Think the Cubs Regret the Jose Quintana Trade? Here’s Why You’re Wrong
There are many factors that come into play when evaluating the blockbuster deal between the North and South siders, and many of them prove it was a worthwhile acquisition for the Cubs.
The Cubs and White Sox recently completed two exhibition games and the results were one-sided. Simply put, the White Sox looked good and the Cubs did not. Given the fact the Cubs and Sox will play each other six times in 60 games in 2020, a whopping 10% of the schedule, the crosstown matchup will finally have significant postseason ramifications. Due to this, the fanbase trash talk will be a frenzy. That’s not a bad thing. It’s going to be fun. But before this trash talk begins, we need to get something straight: the Chicago Cubs do not regret trading Eloy Jimenez and Dylan Cease for Jose Quintana.
The Cubs’ Contractual Needs
When analyzing whether or not a team regrets a trade, you can’t simply compare the players side-by-side years after the fact. There’s more context to it, such as the situation each club was in at the time the trade was executed. In July of 2017, the Cubs were not only looking for a starter that could help them win a second World Series in as many years, but they were also looking for controllability in that starter. Jake Arrieta was coming off the books and all they had to show for the upcoming 2018 starting rotation was Jon Lester and Kyle Hendricks.
Adding Quintana not only gave them a third starter for years to come, but also a very cheap contract to fill that third starter role (he’s made ~$9.2 million on an annual basis while on the Cubs — source: Spotrac). Quintana’s team-friendly contract was and still is one of the most valuable aspects to the Cubs regarding that trade, but nobody ever brings that up. Sure, when giving up blue-chip prospects teams normally net a top-of-the-rotation starter, but those trades never feature 3.5 years of controllability. You either receive an ace for a very short period of time, or you value contract longevity. The Cubs chose the latter. It was the correct decision because it has stabilized the rotation for three years and allowed the Cubs to spend more freely on pitching elsewhere (i.e. Yu Darvish, Cole Hamels).
Not only has Quintana stabilized the rotation; he’s also been pretty damn good. While many fans will blindly look at his ERA and scoff at his productivity, advanced analytics LOVE Quintana. Since the Cubs acquired Q on July 13th, 2017, the lefty ranks 24th in Wins Above Replacement (WAR) among starting pitchers (FanGraphs). That’s better than Zack Wheeler, Marcus Stroman, and Jon Lester — guys who the average fan might think have significantly outperformed Q in that timeframe.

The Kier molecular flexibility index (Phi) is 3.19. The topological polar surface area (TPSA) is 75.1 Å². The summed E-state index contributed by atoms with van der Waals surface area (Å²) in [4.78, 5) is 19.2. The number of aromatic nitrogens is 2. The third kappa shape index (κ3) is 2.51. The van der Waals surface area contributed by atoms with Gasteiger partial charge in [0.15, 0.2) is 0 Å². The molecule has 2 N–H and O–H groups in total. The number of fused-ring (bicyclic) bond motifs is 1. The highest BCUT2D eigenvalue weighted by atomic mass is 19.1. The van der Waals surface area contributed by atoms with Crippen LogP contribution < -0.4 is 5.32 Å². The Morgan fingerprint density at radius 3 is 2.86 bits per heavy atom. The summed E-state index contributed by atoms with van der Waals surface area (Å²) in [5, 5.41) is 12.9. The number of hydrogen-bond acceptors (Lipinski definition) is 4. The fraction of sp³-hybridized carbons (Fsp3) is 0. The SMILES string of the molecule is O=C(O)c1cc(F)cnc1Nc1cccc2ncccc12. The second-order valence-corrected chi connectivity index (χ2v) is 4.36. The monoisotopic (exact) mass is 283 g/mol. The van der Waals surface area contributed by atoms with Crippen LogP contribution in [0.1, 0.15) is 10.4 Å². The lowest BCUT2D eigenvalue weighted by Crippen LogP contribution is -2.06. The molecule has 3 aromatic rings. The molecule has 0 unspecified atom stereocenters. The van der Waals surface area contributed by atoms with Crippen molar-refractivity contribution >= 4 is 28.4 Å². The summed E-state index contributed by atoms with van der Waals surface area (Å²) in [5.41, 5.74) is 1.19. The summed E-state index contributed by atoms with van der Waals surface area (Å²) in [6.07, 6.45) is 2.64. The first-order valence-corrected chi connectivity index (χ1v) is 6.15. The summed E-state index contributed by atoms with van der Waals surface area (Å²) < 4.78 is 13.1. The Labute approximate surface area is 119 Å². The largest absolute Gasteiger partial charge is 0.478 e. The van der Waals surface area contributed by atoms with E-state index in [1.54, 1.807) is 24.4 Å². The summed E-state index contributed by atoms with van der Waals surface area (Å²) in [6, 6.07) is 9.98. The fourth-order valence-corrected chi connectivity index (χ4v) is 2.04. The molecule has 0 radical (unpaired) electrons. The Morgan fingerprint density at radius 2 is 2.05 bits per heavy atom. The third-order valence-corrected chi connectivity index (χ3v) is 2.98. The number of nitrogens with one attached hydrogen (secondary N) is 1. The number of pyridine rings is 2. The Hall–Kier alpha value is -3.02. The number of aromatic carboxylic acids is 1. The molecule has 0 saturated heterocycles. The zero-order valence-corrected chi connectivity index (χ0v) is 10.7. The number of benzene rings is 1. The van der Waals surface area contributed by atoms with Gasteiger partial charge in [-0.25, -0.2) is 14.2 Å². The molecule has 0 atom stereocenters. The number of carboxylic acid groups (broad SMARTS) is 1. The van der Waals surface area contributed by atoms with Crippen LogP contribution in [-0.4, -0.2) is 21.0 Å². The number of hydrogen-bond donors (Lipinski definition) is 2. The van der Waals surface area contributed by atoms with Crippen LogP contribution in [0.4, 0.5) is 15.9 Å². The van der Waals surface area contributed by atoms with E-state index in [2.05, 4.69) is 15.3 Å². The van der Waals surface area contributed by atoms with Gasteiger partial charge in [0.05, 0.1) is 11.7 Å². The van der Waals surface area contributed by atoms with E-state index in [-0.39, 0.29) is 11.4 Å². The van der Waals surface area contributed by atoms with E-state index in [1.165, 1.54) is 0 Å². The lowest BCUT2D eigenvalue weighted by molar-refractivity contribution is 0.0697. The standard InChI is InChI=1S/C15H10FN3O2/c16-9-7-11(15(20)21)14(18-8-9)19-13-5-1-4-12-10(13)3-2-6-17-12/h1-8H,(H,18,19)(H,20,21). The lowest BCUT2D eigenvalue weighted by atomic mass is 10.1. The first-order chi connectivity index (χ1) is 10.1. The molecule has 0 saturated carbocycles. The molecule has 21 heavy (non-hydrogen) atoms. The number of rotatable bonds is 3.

Since the acquisition, Q has virtually the same WAR as Mets “Ace” Noah Syndergaard. Yes, Syndergaard was hurt throughout the second half of 2017, but how in the world is the health of other players a rebuttal point to devalue Quintana’s worth? That’s irrational. A player’s value shows when he’s on the field. It’s as simple as that. And before Quintana’s lacerated thumb injury a month ago, he has missed almost no time, evident by his 534 innings pitched since the acquisition. As a Cub, Q has done exactly what a starting pitcher is paid to do: take the ball every fifth day and pitch. Sorry if I don’t think it’s reasonable to penalize his value because he’s stayed healthy.
In It To Win It
I could go in-depth about how both Eloy Jimenez and Dylan Cease are prospects that have zero guarantee of panning out, but that’s not really the point of this article. Even if both end up being All-Stars, while it would sure as hell sting to see that, it doesn’t mean the Cubs erred in the decision to acquire Quintana. They just came off a World Series championship and did their absolute best to win another during the duration of their competitive window, which closes after the 2021 season when their entire core hits free agency. So far, they haven’t succeeded in that quest. And that sucks. But I’d rather have a front office that takes risks to win championships (i.e. Gleyber Torres for Aroldis Chapman) than one that refuses to trade prospects to get over the hump.
If Eloy and Cease end up having very successful careers on the South Side, it’s going to hurt watching that unfold just eight miles from Wrigley. There’s no getting around that fact as a Cubs fan. But let’s stop with the nonsense that the Cubs regret the trade and start referring to it how it is: a deal that benefited both organizations given the current situation each club was in.